Crime is a violation of the law but is also a violation of people and relationships and a disruption to peace in a community.
The criminal justice system deals with offenders, while restorative justice processes address the needs of victims and the community and holds offenders accountable for the harm they caused. It can bring victims, offenders and the community a more satisfying experience of justice.
Most offenders who take part in restorative justice programs keep their commitments, which may include making restitution or doing community service. Some research suggests that participating in a restorative justice process may reduce or stop offending.
In a typical restorative justice process, cases are screened for suitability and affected parties are met with in advance. If the case continues to move forward, everyone affected by an offence is invited to discuss the circumstances surrounding it. Often this means that victims, offenders and their supporters meet with a restorative justice facilitator (or in some cases an elder) for structured dialogue. This dialogue helps participants share how the offence happened, how they were affected and what needs to happen to make things right. The number of people involved in the dialogue varies on the type of offence and the needs of participants.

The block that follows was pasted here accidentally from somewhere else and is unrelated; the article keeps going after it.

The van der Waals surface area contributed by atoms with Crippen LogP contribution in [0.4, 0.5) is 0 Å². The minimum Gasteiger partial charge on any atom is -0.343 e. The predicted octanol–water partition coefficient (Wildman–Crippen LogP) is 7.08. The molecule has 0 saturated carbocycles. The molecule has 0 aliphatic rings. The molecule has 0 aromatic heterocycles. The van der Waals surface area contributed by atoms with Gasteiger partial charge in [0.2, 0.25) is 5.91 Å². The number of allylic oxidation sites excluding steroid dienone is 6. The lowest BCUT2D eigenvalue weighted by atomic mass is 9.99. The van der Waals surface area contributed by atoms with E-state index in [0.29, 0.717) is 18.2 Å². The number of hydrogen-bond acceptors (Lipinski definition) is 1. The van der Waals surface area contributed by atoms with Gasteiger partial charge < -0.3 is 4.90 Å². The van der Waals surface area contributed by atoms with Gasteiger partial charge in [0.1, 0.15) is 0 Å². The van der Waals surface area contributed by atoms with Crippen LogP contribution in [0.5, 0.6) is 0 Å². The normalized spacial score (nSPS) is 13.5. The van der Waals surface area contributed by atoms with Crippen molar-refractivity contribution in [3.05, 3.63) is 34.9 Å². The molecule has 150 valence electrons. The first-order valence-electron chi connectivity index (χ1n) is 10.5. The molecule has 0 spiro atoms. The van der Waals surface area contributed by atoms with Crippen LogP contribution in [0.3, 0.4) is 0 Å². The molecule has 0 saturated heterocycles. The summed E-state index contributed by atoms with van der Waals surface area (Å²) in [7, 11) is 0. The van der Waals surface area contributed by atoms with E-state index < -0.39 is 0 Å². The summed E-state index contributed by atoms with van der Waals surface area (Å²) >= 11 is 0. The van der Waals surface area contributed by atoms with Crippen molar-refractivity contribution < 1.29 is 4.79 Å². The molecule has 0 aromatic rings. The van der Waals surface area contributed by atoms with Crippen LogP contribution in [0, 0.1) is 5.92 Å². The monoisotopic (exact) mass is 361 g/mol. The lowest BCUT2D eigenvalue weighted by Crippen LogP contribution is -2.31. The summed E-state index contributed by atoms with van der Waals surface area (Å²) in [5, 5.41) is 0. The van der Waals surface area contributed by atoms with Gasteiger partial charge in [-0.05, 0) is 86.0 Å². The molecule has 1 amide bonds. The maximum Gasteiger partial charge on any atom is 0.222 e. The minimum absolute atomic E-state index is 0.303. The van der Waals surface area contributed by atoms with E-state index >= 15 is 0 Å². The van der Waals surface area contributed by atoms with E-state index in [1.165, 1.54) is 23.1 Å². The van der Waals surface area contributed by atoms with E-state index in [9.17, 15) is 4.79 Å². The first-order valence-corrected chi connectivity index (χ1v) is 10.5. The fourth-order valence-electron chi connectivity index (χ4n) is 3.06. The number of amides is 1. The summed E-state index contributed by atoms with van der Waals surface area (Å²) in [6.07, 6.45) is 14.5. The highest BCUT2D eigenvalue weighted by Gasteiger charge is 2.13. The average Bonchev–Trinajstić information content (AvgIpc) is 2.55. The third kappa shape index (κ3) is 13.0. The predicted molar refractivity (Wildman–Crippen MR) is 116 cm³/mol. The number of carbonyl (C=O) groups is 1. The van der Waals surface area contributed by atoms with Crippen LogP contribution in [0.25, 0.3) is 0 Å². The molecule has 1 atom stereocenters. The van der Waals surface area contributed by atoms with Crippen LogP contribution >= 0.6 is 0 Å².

Restorative Justice (PDF) is part of the Ministry of Public Safety and Solicitor General’s Crime Prevention Information Series. It provides general information about restorative justice for service providers, potential participants and others.
The Ministry of Public Safety and Solicitor General is committed to a restorative justice approach involves victims, offenders and communities in achieving justice and addressing the harm caused by crime. The ministry promotes restorative justice by funding Community Accountability Programs (CAPs).
The Community Accountability Programs (CAP) Information Package (PDF) helps British Columbians understand how they can bring restorative justice to their communities. The package:
- Gives an overview of the principles and underlying values of restorative justice
- Provides guidelines for designing and implementing a CAP
- Describes how communities can apply for financial support to start up and maintain a program
To qualify for funding CAPs must:
- Be volunteer based
- Adhere to the ministry's Framework for Restorative Justice.
- Demonstrate community and criminal justice support, including victims organizations
- Not accept referrals for sexual assault, spousal assault, and hate motivated crimes
- Conduct criminal record checks on all facilitators
- Maintain strict confidentiality of the victim and offender
Restorative Justice Programs in British Columbia (PDF) lists contact information for all of the restorative justice programs in B.C. receiving CAP funding, as well as Aboriginal justice programs in B.C.
If you have questions about CAPs, contact Victim Services and Crime Prevention Division and ask to speak to a Restorative Justice Coordinator.